AP Analysis: Miss. No. 2 in Imprisonment | Jackson Free Press | Jackson, MS

AP Analysis: Miss. No. 2 in Imprisonment

The state system has more than 22,000 people in custody and 39,000 under supervision.

The state system has more than 22,000 people in custody and 39,000 under supervision. Photo by Dnak

JACKSON (AP) — Corrections Commissioner Christopher Epps likes numbers and he had plenty this past week when he appeared before legislative budget writers.

— Mississippi leads the nation in locking people up at a rate of 686 inmates per 100,000 residents, based on 2010 figures. The national average is 439.

— Mississippi is leader in average prison sentences, at 6.05 years compared to a national average of 5.42 years.

— The state system has more than 22,000 people in custody and 39,000 under supervision.

— 78 percent of the inmates use alcohol or drugs and many committed crimes while under the influence or to feed a habit.

— The Mississippi Department of Corrections needs about $30 million as soon as possible cover a deficit this year, and that's before lawmakers start looking at new budget figures for the fiscal year that begins next July 1.

"There's nothing in this deficit that we can do without in terms of public safety," Epps told members of the Joint Legislative Budget Committee.

Epps said he's under a federal court order to move youthful offenders 17 and younger into a separate facility at the prison in Rankin County. The move will require some renovations and more staff.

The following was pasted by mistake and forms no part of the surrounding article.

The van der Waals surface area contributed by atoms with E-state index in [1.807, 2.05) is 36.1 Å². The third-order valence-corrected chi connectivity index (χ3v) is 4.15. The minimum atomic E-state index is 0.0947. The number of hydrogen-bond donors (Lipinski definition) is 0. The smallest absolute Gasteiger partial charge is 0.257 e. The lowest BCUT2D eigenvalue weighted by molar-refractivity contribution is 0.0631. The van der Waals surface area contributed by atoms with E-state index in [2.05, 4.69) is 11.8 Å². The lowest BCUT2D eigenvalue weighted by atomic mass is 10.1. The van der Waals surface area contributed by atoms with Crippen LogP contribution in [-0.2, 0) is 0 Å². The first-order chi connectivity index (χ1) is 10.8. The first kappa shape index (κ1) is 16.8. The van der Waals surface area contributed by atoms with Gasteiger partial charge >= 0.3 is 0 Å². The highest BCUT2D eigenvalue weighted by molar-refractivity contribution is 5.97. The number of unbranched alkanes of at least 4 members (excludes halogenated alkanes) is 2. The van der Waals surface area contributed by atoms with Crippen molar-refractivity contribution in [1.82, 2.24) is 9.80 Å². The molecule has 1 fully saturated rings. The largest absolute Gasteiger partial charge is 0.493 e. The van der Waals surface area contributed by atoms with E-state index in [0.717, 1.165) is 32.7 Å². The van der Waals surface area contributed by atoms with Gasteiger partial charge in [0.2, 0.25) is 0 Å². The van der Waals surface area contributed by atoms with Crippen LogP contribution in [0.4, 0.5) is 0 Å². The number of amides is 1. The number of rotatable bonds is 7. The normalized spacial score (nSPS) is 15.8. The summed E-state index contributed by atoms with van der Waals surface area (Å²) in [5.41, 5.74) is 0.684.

He said a population growth of 1,126 inmates over the past year requires more corrections officers.

There also is about $3.3 million in repair work needed at various facilities.

And dormant Unit 32, which once housed death row and mentally ill inmates in conditions that prisoner advocates described as inhumane, may have to be reopened, Epps said. He is asking for money to make repairs.

The unit, which was shuttered in January 2011, once held 1,000 men, from gang leaders to petty thieves to mentally ill inmates. Prisoners were kept in isolation 23 hours a day, often behind full metal doors in stifling cells with broken lights, yet violence was common between inmates and guards and among the inmates themselves.

Corrections officials removed the inmates as part of a settlement in a 2005 lawsuit by the American Civil Liberties Union.

Epps' numbers on average sentence length and average length of stay in the prison system led to a discussion of how judges sentence those convicted in their courts.

Epps said Mississippi is not alone in struggling to pay for growing prisoner populations. He said California has gone so far as to reduce some crimes considered felonies to misdemeanors. He said other states have reduced sentences for some felonies.

"I am not suggesting we do that," Epps said.

Epps said — and some lawmakers agreed — that sentences handed down by judges are not consistent across the state. He said the Legislature might consider sentencing guidelines, or standards for judges to follow — similar to what's used in federal courts.

While the U.S. Supreme Court struck down sentencing guidelines in 2005, federal judges still calculate the sentence based on the old guidelines, with numerical values given for factors such as the seriousness of the offense and the defendant's criminal record. Judges are not bound by the result.